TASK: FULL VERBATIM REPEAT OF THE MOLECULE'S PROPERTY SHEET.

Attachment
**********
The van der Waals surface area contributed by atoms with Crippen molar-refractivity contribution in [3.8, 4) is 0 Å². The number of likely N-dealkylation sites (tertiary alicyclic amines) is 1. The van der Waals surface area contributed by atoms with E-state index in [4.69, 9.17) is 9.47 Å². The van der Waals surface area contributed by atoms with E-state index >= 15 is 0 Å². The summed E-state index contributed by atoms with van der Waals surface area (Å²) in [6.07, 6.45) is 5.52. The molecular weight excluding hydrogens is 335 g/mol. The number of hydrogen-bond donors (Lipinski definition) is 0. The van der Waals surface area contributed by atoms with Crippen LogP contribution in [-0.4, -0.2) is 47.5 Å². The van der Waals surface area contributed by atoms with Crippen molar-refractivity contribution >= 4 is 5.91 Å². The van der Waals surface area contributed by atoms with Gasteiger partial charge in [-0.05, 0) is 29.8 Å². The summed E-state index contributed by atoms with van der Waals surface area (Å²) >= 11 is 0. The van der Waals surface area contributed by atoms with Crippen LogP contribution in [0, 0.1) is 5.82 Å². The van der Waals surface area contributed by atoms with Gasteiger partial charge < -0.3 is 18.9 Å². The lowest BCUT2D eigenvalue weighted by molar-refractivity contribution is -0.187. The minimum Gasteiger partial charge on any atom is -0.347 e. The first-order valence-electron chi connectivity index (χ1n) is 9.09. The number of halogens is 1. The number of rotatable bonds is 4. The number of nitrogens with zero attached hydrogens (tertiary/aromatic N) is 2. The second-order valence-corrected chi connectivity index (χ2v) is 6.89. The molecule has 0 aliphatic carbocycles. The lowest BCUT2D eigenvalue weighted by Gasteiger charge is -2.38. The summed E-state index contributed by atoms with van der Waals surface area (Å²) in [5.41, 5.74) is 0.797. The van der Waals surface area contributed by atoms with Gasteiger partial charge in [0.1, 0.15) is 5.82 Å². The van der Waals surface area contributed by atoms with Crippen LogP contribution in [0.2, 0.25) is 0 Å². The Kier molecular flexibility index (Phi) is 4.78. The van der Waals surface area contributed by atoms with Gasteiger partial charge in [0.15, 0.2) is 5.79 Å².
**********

The van der Waals surface area contributed by atoms with Crippen molar-refractivity contribution in [3.8, 4) is 0 Å². The number of likely N-dealkylation sites (tertiary alicyclic amines) is 1. The van der Waals surface area contributed by atoms with E-state index in [4.69, 9.17) is 9.47 Å². The van der Waals surface area contributed by atoms with E-state index >= 15 is 0 Å². The summed E-state index contributed by atoms with van der Waals surface area (Å²) in [6.07, 6.45) is 5.52. The molecular weight excluding hydrogens is 335 g/mol. The number of hydrogen-bond donors (Lipinski definition) is 0. The van der Waals surface area contributed by atoms with Crippen LogP contribution in [-0.4, -0.2) is 47.5 Å². The van der Waals surface area contributed by atoms with Crippen molar-refractivity contribution >= 4 is 5.91 Å². The van der Waals surface area contributed by atoms with Gasteiger partial charge in [-0.05, 0) is 29.8 Å². The summed E-state index contributed by atoms with van der Waals surface area (Å²) >= 11 is 0. The van der Waals surface area contributed by atoms with Crippen LogP contribution in [0, 0.1) is 5.82 Å². The van der Waals surface area contributed by atoms with Gasteiger partial charge < -0.3 is 18.9 Å². The lowest BCUT2D eigenvalue weighted by molar-refractivity contribution is -0.187. The minimum Gasteiger partial charge on any atom is -0.347 e. The first-order valence-electron chi connectivity index (χ1n) is 9.09. The number of halogens is 1. The number of rotatable bonds is 4. The number of nitrogens with zero attached hydrogens (tertiary/aromatic N) is 2. The second-order valence-corrected chi connectivity index (χ2v) is 6.89. The molecule has 0 aliphatic carbocycles. The lowest BCUT2D eigenvalue weighted by Gasteiger charge is -2.38. The summed E-state index contributed by atoms with van der Waals surface area (Å²) in [5.41, 5.74) is 0.797. The van der Waals surface area contributed by atoms with Gasteiger partial charge in [0.1, 0.15) is 5.82 Å². The van der Waals surface area contributed by atoms with Crippen LogP contribution in [0.2, 0.25) is 0 Å². The Kier molecular flexibility index (Phi) is 4.78. The van der Waals surface area contributed by atoms with Gasteiger partial charge in [0.15, 0.2) is 5.79 Å².